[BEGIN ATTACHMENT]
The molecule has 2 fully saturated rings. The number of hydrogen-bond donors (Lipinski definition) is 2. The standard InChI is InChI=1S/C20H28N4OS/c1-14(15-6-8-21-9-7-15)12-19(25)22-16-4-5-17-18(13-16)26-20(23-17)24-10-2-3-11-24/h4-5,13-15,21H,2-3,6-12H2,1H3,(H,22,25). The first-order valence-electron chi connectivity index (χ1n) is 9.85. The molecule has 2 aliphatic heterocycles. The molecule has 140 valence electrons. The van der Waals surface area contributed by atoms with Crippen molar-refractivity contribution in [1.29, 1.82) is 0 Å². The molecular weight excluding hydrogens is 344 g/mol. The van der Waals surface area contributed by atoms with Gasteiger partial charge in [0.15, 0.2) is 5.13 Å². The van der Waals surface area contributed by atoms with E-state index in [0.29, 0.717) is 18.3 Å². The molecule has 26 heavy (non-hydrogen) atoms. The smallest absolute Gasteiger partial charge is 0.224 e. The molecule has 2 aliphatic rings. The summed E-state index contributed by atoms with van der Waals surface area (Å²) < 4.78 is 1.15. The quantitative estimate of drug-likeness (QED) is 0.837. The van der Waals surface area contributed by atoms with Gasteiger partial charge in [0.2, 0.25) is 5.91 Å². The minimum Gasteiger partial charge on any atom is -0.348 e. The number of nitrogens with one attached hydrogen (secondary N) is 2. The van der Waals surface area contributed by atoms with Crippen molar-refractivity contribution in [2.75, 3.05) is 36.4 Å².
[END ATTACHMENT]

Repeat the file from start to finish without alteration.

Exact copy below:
The molecule has 2 fully saturated rings. The number of hydrogen-bond donors (Lipinski definition) is 2. The standard InChI is InChI=1S/C20H28N4OS/c1-14(15-6-8-21-9-7-15)12-19(25)22-16-4-5-17-18(13-16)26-20(23-17)24-10-2-3-11-24/h4-5,13-15,21H,2-3,6-12H2,1H3,(H,22,25). The first-order valence-electron chi connectivity index (χ1n) is 9.85. The molecule has 2 aliphatic heterocycles. The molecule has 140 valence electrons. The van der Waals surface area contributed by atoms with Crippen molar-refractivity contribution in [1.29, 1.82) is 0 Å². The molecular weight excluding hydrogens is 344 g/mol. The van der Waals surface area contributed by atoms with Gasteiger partial charge in [0.15, 0.2) is 5.13 Å². The van der Waals surface area contributed by atoms with E-state index in [0.29, 0.717) is 18.3 Å². The molecule has 26 heavy (non-hydrogen) atoms. The smallest absolute Gasteiger partial charge is 0.224 e. The molecule has 2 aliphatic rings. The summed E-state index contributed by atoms with van der Waals surface area (Å²) < 4.78 is 1.15. The quantitative estimate of drug-likeness (QED) is 0.837. The van der Waals surface area contributed by atoms with Gasteiger partial charge in [0.2, 0.25) is 5.91 Å². The minimum Gasteiger partial charge on any atom is -0.348 e. The number of nitrogens with one attached hydrogen (secondary N) is 2. The van der Waals surface area contributed by atoms with Crippen molar-refractivity contribution in [2.75, 3.05) is 36.4 Å².